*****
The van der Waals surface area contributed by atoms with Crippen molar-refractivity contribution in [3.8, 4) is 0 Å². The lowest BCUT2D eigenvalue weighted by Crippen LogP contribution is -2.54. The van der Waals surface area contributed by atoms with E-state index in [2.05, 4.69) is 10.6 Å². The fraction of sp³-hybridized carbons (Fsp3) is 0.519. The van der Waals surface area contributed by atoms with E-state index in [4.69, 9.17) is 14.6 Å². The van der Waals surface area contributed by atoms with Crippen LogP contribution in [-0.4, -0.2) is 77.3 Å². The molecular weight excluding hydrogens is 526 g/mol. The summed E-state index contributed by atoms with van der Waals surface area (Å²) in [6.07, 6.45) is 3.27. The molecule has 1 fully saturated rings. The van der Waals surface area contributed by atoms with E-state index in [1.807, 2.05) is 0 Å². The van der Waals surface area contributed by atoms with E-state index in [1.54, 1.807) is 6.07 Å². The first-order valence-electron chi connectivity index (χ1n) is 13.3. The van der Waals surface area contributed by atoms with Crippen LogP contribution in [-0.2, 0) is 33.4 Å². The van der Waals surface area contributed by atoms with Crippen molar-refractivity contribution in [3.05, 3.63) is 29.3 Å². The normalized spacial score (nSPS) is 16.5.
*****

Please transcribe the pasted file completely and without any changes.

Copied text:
The van der Waals surface area contributed by atoms with Crippen molar-refractivity contribution in [3.8, 4) is 0 Å². The lowest BCUT2D eigenvalue weighted by Crippen LogP contribution is -2.54. The van der Waals surface area contributed by atoms with E-state index in [2.05, 4.69) is 10.6 Å². The fraction of sp³-hybridized carbons (Fsp3) is 0.519. The van der Waals surface area contributed by atoms with E-state index in [4.69, 9.17) is 14.6 Å². The van der Waals surface area contributed by atoms with Crippen LogP contribution in [-0.4, -0.2) is 77.3 Å². The molecular weight excluding hydrogens is 526 g/mol. The summed E-state index contributed by atoms with van der Waals surface area (Å²) in [6.07, 6.45) is 3.27. The molecule has 1 fully saturated rings. The van der Waals surface area contributed by atoms with E-state index in [1.807, 2.05) is 0 Å². The van der Waals surface area contributed by atoms with E-state index in [1.54, 1.807) is 6.07 Å². The first-order valence-electron chi connectivity index (χ1n) is 13.3. The van der Waals surface area contributed by atoms with Crippen LogP contribution in [-0.2, 0) is 33.4 Å². The van der Waals surface area contributed by atoms with Crippen molar-refractivity contribution in [3.05, 3.63) is 29.3 Å². The normalized spacial score (nSPS) is 16.5.